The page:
In Latin America and the Caribbean (LAC), mental health disorders are a growing problem and COVID-19 has highlighted multiple systemic problems, including their impact on vulnerable populations.

According to World Health Organization (WHO), the median spending in mental health services stands globally at 2.8% of total government health spending. Low-income countries spend around 0.5% of their health budget in mental health services, and high-income countries, 5.1%. In the Latin America and the Caribbean, spending ranges from 0.2% in Bolivia to 8.6% reported by Suriname. There is a significant direct linear correlation between national income and Government spending in mental health as a proportion of the total health budget.

Mental health services were interrupted or were not prioritized as a result of the pandemic. Although now, due to the exacerbation of mental illness due to the Pandemic, there is much attention being paid to the need to increase the availability and quality of mental health services, the existing gaps in access to services, and the need to rethink public policies to incorporate mental health provisions as part of the NCD agenda in low and low-middle income countries.

As part of an initiative of the World Bank and Access Accelerated, a concrete attempt to promote the discussion of mental issues in selected low-income and low- middle income countries in Latin America and the Caribbean and Africa are taking place. A few months after launching the initiative, visible results demonstrate the vast range of arrangements for the provision of mental health as well as the diversity of the challenges the countries face, including:

  • Use of technological innovations to improve access to patients (Ecuador),
  • Targeted community approach (Peru)
  • Multisectoral approach and monitoring mechanisms to improve performance outcomes (Uruguay)
  • Ensuring quality of services and fighting stigma (Paraguay)
  • Linking mental health and anti-violence strategies (El Salvador).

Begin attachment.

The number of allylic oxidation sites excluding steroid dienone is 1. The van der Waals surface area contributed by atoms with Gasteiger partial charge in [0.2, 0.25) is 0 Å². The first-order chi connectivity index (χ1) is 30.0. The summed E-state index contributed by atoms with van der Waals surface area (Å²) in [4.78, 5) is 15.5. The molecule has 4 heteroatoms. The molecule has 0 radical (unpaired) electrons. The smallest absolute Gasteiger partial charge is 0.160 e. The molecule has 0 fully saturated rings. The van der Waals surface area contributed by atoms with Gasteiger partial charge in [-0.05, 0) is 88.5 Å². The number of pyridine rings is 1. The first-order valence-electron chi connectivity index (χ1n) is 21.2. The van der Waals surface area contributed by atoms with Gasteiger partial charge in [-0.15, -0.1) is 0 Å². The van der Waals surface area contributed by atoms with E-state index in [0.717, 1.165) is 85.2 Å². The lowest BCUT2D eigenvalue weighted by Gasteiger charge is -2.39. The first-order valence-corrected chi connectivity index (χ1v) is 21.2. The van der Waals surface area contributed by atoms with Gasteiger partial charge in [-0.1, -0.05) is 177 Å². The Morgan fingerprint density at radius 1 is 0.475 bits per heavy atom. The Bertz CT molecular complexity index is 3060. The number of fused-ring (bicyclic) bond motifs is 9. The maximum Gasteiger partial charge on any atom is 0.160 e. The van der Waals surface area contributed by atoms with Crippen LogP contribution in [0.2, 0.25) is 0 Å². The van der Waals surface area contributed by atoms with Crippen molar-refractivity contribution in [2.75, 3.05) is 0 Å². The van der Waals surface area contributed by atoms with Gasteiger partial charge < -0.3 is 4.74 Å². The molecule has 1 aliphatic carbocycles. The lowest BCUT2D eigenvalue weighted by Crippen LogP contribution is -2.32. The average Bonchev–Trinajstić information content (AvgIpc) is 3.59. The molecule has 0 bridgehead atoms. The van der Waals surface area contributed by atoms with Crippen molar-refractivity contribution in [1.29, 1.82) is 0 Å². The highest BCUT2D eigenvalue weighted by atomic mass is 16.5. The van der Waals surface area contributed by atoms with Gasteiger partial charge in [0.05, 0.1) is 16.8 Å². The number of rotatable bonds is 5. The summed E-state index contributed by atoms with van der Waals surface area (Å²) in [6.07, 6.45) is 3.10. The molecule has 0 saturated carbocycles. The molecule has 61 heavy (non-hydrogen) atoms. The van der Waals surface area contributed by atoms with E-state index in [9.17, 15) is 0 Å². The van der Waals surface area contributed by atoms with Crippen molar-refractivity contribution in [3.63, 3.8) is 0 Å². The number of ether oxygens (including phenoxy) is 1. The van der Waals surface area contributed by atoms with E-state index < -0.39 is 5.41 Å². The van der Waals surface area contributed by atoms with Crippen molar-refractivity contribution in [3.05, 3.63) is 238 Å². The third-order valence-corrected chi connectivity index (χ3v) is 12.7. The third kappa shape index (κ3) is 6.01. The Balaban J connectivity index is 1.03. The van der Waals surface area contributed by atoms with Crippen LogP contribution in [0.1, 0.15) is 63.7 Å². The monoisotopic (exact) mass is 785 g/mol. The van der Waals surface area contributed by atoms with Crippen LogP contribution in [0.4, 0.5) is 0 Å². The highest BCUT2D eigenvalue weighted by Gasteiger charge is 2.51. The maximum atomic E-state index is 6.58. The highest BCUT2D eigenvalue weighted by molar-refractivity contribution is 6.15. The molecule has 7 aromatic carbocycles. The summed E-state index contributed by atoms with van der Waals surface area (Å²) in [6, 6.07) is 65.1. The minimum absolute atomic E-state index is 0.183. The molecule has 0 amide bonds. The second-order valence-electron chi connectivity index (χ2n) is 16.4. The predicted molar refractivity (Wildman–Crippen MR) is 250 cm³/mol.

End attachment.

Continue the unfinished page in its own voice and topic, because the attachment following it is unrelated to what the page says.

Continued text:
Mental health disorders measured by Years of Life Lost (YLL) and Years Lived with Disability (YLD) show that specific mental, neurological, substance use disorders and suicide together represent a 32% of Years Lived with Disability (YLD) , and a 42% disability-adjusted life Years of Life Lost (YLL) in the LAC region.

Anxiety disorders are the leading cause of disability and constitute 29.6% of Disability-Adjusted Life-Years (DALY). The second most important disorders are depressive disorders, with 28.5% Disability-Adjusted Life-Years (DALY). The disabilities caused by these disorders do not account for lost years of life, only the disability they create.  It should also be noted that there are other disorders that are consequences of or are caused by other factors that directly affect the lives of the people involved.  Examples of these disorders include self-harm which represents 16.5% of Years of Life Lost (YLL) and drug use disorders represent, 0.95% of Years of Life Lost (YLL) in the region.


As part of the Access Accelerated and World Bank initiative, countries are discussing diverse and integrative models for provision of care, including community-based and primary health services as well as financing.  Sustainable mental health financing – combining both traditional and innovative mechanisms – entails not only sufficient funding, but the equitable and efficient use of funding which needs action at both the policy and programming levels.




Authored by Dr Amparo Gordillo-Tobar, Senior Health Economist, The World Bank Group

Dr. Amparo Elena Gordillo-Tobar is a Senior Health Economist at The World Bank Group serving as focal point for Maternal and Child Health for Latin America and the Caribbean and as Gender focal point for the Human Nutrition and Population Group at the World Bank.


Dr Gordillo-Tobar has prepared, managed, supervised and led innovative health financing investment Bank projects and grants in Argentina, Brazil, Peru, Bolivia, El Salvador and Nicaragua and has over 15 years of experience working on health issues in the Latin America and the Caribbean Region. Prior to her work at the World Bank, she worked as a Health Economist at the Pan American Health Organization Health and coordinated projects for UNICEF.


Amparo Gordillo-Tobar has a Doctoral Degree in Medicine from the National School of Medicine in Ecuador and a PhD and Master’s degree from Tulane University in New Orleans.